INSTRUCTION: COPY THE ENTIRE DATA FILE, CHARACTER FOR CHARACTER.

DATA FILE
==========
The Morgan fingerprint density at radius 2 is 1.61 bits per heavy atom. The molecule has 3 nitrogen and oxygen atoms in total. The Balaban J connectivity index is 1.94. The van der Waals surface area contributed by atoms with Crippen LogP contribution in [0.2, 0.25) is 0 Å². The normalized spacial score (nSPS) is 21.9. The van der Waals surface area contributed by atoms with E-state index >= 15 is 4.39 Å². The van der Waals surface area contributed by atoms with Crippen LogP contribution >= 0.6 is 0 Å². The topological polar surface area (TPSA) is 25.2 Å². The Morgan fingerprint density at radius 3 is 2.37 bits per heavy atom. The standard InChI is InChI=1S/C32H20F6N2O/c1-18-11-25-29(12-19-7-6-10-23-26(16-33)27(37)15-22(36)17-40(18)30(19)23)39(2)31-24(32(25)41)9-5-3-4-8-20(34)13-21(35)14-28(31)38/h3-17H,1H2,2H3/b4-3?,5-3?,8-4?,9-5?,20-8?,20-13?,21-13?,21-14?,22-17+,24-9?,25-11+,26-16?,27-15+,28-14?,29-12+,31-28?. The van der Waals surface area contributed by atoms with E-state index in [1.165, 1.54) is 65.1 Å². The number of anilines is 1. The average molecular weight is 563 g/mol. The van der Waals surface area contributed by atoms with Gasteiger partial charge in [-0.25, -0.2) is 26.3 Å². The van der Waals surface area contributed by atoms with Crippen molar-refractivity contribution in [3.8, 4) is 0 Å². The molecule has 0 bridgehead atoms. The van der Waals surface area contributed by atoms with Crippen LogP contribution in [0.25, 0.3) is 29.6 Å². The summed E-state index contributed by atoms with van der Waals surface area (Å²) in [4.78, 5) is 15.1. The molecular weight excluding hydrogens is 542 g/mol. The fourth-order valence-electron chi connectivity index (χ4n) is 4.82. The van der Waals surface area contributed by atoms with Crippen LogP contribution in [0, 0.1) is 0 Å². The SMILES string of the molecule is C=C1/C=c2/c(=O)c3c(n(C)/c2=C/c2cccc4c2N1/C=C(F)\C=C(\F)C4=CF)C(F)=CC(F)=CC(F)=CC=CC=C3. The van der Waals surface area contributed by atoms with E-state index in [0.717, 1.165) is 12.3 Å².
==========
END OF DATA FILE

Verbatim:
The Morgan fingerprint density at radius 2 is 1.61 bits per heavy atom. The molecule has 3 nitrogen and oxygen atoms in total. The Balaban J connectivity index is 1.94. The van der Waals surface area contributed by atoms with Crippen LogP contribution in [0.2, 0.25) is 0 Å². The normalized spacial score (nSPS) is 21.9. The van der Waals surface area contributed by atoms with E-state index >= 15 is 4.39 Å². The van der Waals surface area contributed by atoms with Crippen LogP contribution >= 0.6 is 0 Å². The topological polar surface area (TPSA) is 25.2 Å². The Morgan fingerprint density at radius 3 is 2.37 bits per heavy atom. The standard InChI is InChI=1S/C32H20F6N2O/c1-18-11-25-29(12-19-7-6-10-23-26(16-33)27(37)15-22(36)17-40(18)30(19)23)39(2)31-24(32(25)41)9-5-3-4-8-20(34)13-21(35)14-28(31)38/h3-17H,1H2,2H3/b4-3?,5-3?,8-4?,9-5?,20-8?,20-13?,21-13?,21-14?,22-17+,24-9?,25-11+,26-16?,27-15+,28-14?,29-12+,31-28?. The van der Waals surface area contributed by atoms with E-state index in [1.165, 1.54) is 65.1 Å². The number of anilines is 1. The average molecular weight is 563 g/mol. The van der Waals surface area contributed by atoms with Gasteiger partial charge in [-0.25, -0.2) is 26.3 Å². The van der Waals surface area contributed by atoms with Crippen molar-refractivity contribution in [3.8, 4) is 0 Å². The molecule has 0 bridgehead atoms. The van der Waals surface area contributed by atoms with Crippen LogP contribution in [0.25, 0.3) is 29.6 Å². The summed E-state index contributed by atoms with van der Waals surface area (Å²) in [4.78, 5) is 15.1. The molecular weight excluding hydrogens is 542 g/mol. The fourth-order valence-electron chi connectivity index (χ4n) is 4.82. The van der Waals surface area contributed by atoms with Crippen LogP contribution in [0, 0.1) is 0 Å². The SMILES string of the molecule is C=C1/C=c2/c(=O)c3c(n(C)/c2=C/c2cccc4c2N1/C=C(F)\C=C(\F)C4=CF)C(F)=CC(F)=CC(F)=CC=CC=C3. The van der Waals surface area contributed by atoms with E-state index in [0.717, 1.165) is 12.3 Å².